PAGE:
“We gave that argument a decade,” Biden said. “It’s never proved effective. Not when we had 98,000 troops in Afghanistan, and not when we were down to a few thousand. Our diplomacy does not hinge on having boots in harm’s way, U.S. boots on the ground.”
The United States officially has 2,500 troops in Afghanistan, but there are about 1,000 additional Special Forces personnel in the country.
The experience of military service, either for a president or for his children, has become unusual. George H.W. Bush was the last combat veteran to become president, and Biden speaks often of his son Beau, who served in Iraq and died of cancer in 2015.
At the Arlington visit, reporters asked what the vista of headstones meant to him. “It means that I’m always amazed at generation after generation, the women and men prepared to give their lives for their country,” Biden said.
“It means I have trouble these days ever showing up at a cemetery not thinking of my son Beau, who proudly insisted on putting on that uniform and going with his unit to Iraq,” he added a moment later.
Biden’s announcement comes as the United States is set to miss the May 1 deadline to leave the country negotiated last year between the Trump administration and the Taliban.
He said the United States will begin departing before that date and conclude its withdrawal before the 20th anniversary of the 9/11 attacks that killed nearly 3,000 people in New York, Washington and Pennsylvania.
“It’s perhaps not what I would have negotiated myself, but it was an agreement made by the United States government, and that means something,” Biden said of the Trump pact, which was criticized by some Democrats as an abandonment of the U.S.-backed elected government in Kabul.
Some military officials are concerned that a complete departure could lead to more terrorist activity. Biden addressed those concerns in part by vowing to continue to support Afghanistan’s government through diplomatic and humanitarian work.
He said the United States will continue to support both the Afghan government and its armed forces and will support peace talks between the government and the Taliban. Those talks, which began in September as part of the U.S.-Taliban agreement, have made little progress.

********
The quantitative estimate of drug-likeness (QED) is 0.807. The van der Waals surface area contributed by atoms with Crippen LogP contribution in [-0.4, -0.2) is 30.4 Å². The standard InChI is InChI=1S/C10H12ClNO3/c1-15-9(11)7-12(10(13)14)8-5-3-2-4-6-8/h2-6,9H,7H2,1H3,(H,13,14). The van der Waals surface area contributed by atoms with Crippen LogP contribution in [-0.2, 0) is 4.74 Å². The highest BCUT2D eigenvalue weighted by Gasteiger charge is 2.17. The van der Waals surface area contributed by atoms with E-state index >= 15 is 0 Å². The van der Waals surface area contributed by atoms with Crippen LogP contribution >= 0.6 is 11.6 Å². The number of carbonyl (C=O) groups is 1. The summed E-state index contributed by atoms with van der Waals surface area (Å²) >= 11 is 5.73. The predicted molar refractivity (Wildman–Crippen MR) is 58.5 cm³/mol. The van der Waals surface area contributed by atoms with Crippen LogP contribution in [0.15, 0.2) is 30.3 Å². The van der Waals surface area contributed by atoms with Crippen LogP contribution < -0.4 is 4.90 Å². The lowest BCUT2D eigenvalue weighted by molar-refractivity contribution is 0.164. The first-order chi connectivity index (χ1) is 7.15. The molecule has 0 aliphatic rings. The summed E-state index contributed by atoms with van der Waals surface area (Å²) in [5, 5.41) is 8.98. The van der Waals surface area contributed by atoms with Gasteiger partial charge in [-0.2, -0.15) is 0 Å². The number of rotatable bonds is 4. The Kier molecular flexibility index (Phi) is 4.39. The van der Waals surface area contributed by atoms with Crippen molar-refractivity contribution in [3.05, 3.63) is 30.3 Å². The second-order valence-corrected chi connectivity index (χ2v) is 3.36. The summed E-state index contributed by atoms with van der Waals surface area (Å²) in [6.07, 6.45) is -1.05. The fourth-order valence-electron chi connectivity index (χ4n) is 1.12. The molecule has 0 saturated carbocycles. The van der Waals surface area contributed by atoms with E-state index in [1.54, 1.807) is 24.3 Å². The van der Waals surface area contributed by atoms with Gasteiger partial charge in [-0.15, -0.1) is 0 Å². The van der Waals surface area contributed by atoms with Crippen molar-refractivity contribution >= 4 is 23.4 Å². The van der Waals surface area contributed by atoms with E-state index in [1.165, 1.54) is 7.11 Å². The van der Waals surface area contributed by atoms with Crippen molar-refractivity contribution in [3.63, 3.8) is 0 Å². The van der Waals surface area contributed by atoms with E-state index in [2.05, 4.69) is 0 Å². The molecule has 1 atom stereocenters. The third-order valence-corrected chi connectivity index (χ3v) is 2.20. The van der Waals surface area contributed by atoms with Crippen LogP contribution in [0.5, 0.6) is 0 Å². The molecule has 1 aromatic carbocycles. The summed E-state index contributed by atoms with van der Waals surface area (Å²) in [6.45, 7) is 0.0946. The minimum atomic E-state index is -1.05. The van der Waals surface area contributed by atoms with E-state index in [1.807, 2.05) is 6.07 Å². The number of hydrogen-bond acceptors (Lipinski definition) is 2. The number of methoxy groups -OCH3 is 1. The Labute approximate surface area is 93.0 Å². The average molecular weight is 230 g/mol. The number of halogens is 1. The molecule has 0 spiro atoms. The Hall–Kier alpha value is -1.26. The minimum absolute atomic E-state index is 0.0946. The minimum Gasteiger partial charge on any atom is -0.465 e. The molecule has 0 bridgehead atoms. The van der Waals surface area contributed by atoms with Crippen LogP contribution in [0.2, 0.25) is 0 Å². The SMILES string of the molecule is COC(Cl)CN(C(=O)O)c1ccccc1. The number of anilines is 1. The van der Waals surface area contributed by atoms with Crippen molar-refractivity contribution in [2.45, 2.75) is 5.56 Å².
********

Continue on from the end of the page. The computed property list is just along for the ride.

Military service members are far from the only Americans who have been enmeshed in the long-running struggle. A sprawling network sprouted in Afghanistan including government bureaucrats, counterterrorism contractors, think tank scholars and diplomats who wrestled with how to turn the country into a stable, economically viable democracy.
That effort has been gradually downsized, along with the U.S. military force.
While the military had tight control of the overall effort, Barack Obama’s 2009 decision to surge the number of troops came with a vast increase in government-funded civilian efforts. Most of them were coordinated by a new State Department office for Afghanistan and Pakistan, headed by veteran diplomat Richard Holbrooke.
“It was kind of a war office” for everything not directly under the military, said Vali Nasr, who served as Holbrooke’s deputy. With much of its staff drawn from other parts of the government, from the Agriculture Department to the CIA, it tried to build new electricity grids, start a pomegranate-growing cooperative and stem Afghanistan’s robust heroin industry, among many other efforts.
What it did not do was allow Holbrooke, despite his many entreaties, to negotiate directly with the Taliban — a policy that Trump reversed. “It’s what State is good at, which is negotiations for deals,” Nasr said. “The military didn’t want it and wouldn’t allow it. They were hellbent on winning the war.”
Many who served in uniform in Afghanistan or led the campaign have mixed feelings about the past two decades and how the U.S. war is ending.
Retired Adm. Mike Mullen, chairman of the Joint Chiefs of Staff from 2007 to 2011, recalled that Afghanistan has long been known as the “graveyard of empires,” where the British in the 19th century and the Soviet Union in the 20th abruptly departed after long and largely pointless occupations.
“We just didn’t believe that,” he said. “We thought we could turn it, and obviously overestimated what we thought we could get done.” He cited persistent official corruption in Afghanistan amid a constant flow of U.S. money, and what he called the “fatal distraction” of the 2003 U.S.-led invasion of Iraq that consumed attention and troops.
While he remains concerned about the spread of global terrorism, Mullen said, “as far as Afghanistan is concerned, 20 years is more than enough.”